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DEPARTMENT OF THE NAVY -- NAVAL HISTORICAL CENTER
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Harold C. Thomas

 

Harold Chester Tomas was born in Gleo, Okla., 7 May 1907 and enlisted in the Navy 28 January 1927. He was appointed Carpenter 8 February 1933 and served in various ships and at Cavite before being commissioned Chief Carpenter 24 March 1939. Thomas reported to Boise 14 May 1940 and was appointed Lieutenant (junior grade) 1 September 1942. During the Battle of Cape Esperance, 11-12 October 1942, Boise with three other cruisers and destroyers under Rear Admiral Norman Scott, exchanged salvos with enemy cruisers, and was badly hit by gunfire. Lt. (j.g.) Thomas lost his life while valiantly working with damage control parties to keep his ship in the battle, and was awarded the Navy Cross posthumously.

 

(DE-21: dp. 1,140 t.; l. 289'5" ; b. 35'1" ; dr. 8'3" ; s. 21 k.; cpl. 156; a. 3 3", 4 1" ; 9 20mm., 2 dct, 8 dcp., 1 dcp. (h.h.) ; cl. Evarts)

 

Harold C. Thomas (DE-21) was launched 18 December 1942 by the Mare Island Navy Yard as Essington (BDE-21) for the Brtish; later designed for Navy use; and commissioned 31 May 1943, Comdr. H. Reich in command.

 

After three voyages escorting merchantmen from San Francisco to Pearl Harbor, Harold C. Thomas served with ComSubTraPac 2-20 November 1943. Sailing from Pearl Harbor 20 November with a convoy of merchantmen and cargo ships, she reached Abemama, Gilbert Islands, 28 November, a week after Vice Admiral R. A. Spruance began the occupation of those islands. Harold C. Thomas spent the rest of the year in the Gilberts on patrol and escort duty.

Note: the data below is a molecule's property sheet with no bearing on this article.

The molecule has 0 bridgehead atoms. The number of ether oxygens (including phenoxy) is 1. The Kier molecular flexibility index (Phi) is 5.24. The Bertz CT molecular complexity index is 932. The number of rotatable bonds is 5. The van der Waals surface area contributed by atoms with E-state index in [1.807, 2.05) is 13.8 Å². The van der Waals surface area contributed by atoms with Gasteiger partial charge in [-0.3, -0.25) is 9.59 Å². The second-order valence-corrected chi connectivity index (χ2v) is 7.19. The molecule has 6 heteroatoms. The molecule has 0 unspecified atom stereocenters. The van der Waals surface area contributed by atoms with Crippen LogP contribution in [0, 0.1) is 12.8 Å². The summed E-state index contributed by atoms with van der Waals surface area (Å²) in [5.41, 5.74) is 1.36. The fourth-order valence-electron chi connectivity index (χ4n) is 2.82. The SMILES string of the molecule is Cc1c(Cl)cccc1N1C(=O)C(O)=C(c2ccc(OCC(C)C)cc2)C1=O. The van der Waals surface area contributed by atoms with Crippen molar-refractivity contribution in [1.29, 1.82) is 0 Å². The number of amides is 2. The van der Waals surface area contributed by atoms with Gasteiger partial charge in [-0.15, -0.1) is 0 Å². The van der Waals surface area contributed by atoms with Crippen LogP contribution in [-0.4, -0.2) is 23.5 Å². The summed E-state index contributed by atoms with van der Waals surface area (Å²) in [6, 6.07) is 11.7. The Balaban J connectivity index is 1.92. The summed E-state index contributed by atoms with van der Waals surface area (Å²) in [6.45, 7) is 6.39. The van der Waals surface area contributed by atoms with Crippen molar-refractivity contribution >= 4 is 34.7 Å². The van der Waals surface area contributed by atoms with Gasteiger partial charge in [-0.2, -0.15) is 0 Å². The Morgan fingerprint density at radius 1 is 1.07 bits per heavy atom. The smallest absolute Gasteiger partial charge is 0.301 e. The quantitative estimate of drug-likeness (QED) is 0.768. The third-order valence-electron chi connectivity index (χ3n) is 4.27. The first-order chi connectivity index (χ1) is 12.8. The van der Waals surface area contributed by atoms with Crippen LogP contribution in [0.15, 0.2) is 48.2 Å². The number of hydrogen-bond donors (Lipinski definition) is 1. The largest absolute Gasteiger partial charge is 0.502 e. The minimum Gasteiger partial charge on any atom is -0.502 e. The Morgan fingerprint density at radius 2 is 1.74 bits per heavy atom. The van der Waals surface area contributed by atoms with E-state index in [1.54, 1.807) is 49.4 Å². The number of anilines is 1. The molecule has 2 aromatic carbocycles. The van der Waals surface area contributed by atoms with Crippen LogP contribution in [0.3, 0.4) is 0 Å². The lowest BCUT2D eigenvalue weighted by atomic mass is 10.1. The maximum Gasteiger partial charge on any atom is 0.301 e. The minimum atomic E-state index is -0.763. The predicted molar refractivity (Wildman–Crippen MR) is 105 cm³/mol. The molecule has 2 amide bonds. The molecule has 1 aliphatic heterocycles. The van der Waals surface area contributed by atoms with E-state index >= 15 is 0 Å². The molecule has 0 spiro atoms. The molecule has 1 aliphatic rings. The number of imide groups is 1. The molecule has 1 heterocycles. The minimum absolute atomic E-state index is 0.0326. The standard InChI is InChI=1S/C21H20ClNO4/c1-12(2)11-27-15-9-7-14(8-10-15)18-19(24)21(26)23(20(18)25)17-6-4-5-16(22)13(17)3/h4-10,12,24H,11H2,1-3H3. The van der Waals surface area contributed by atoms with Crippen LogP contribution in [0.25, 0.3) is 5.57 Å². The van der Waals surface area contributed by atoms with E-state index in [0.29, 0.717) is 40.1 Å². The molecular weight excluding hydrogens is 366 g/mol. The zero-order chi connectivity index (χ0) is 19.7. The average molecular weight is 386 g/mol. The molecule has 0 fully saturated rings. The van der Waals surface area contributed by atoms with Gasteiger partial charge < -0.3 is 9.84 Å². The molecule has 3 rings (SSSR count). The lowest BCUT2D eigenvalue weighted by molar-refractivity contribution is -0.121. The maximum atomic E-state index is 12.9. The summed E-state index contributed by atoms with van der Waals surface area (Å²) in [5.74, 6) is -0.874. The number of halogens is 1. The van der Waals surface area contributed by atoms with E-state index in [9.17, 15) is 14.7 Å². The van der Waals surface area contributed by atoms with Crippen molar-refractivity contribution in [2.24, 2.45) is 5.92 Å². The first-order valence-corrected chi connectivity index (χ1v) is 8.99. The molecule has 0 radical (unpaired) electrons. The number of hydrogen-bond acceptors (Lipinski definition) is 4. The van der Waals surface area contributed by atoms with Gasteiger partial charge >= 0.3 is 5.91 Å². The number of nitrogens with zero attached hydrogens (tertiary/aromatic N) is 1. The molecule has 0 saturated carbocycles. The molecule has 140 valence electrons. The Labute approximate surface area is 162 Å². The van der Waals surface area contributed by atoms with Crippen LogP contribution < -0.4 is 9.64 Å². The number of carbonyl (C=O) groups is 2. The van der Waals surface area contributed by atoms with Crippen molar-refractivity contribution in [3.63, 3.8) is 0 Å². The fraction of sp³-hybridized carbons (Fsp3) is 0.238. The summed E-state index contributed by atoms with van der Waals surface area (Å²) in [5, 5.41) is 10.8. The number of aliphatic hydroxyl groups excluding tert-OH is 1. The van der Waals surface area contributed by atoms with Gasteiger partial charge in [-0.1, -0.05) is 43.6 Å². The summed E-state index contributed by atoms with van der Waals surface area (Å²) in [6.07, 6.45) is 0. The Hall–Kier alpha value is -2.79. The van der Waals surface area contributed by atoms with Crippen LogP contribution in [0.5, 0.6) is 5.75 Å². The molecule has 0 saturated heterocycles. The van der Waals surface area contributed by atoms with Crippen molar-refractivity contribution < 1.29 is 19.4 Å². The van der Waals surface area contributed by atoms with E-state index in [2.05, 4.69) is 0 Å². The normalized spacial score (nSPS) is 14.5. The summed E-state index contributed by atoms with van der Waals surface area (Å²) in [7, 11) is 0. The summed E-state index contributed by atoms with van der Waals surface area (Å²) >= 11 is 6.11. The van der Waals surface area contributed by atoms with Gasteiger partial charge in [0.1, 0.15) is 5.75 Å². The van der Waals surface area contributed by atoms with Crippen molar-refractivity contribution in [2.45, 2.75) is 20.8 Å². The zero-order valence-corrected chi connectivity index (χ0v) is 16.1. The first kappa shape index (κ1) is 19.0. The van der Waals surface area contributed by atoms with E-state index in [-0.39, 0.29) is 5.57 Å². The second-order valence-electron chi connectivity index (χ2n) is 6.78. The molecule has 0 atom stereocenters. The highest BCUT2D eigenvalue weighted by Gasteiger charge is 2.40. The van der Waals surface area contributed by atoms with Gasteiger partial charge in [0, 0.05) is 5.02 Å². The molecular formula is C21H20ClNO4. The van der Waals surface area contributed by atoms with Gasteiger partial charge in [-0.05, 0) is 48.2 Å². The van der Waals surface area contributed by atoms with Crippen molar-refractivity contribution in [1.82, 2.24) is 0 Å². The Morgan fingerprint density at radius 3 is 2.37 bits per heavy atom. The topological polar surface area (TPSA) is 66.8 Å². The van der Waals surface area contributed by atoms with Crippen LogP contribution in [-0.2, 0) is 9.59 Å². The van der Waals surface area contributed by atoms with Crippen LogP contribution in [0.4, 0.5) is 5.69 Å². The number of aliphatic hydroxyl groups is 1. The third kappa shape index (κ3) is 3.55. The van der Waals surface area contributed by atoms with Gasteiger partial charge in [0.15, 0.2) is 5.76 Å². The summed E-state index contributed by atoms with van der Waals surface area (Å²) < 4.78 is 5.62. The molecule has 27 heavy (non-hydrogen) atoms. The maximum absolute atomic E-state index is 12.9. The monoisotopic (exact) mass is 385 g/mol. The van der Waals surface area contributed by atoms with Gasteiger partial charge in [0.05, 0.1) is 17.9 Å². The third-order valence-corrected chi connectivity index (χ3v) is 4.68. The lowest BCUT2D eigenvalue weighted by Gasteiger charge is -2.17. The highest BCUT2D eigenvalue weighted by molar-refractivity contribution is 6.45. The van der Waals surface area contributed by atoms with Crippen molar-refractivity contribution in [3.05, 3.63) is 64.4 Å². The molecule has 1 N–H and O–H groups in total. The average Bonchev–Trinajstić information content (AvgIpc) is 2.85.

After undergoing availability early in 1944, Harold C. Thomas sailed as flagship for Escort Division 10, 29 February. Reaching Eniwetok, Marshall Islands, 11 March, she did escort work until 30 March when she became part of a hunter-killer carrier group on antisubmarine patrol east of the Marshalls. Returning to Pearl Harbor 6 May, the destroyer spent the remainder of the year in the vital but unsung work of shepherding merchantmen, cargo ships, and transports through the back staging area® up to their assembly points for invasion forces. This duty took Harold C. Thomas to the Marshall, Admiralty, Palau, and Marianas Islands. She also performed some submarine training work at Pearl Harbor. On 21 November Harold C. Thomas rescued seven men from a PBM which had crashed at sea off Majuro Atoll.

 

Departing Pearl Harbor 21 January 1945, she reached San Francisco 6 days later and proceeded to San Diego for badly needed repairs. Harold C. Thomas returned to Pearl Harbor 5 April and spent the rest of the war in submarine training and escort duty. The long Pacific war ended 1 September with the signing of the armistice on board Missouri in Tokyo Bay, and Harold C. Thomas sailed for the States 20 days later, putting into San Pedro 27 September where she decommissioned 26 October 1945. •She was sold to the Pacific Bridge Co., San Francisco, 25 November 1946 and scrapped 26 March 1947.

 

Harold C. Thomas received two battle stars for World War II service.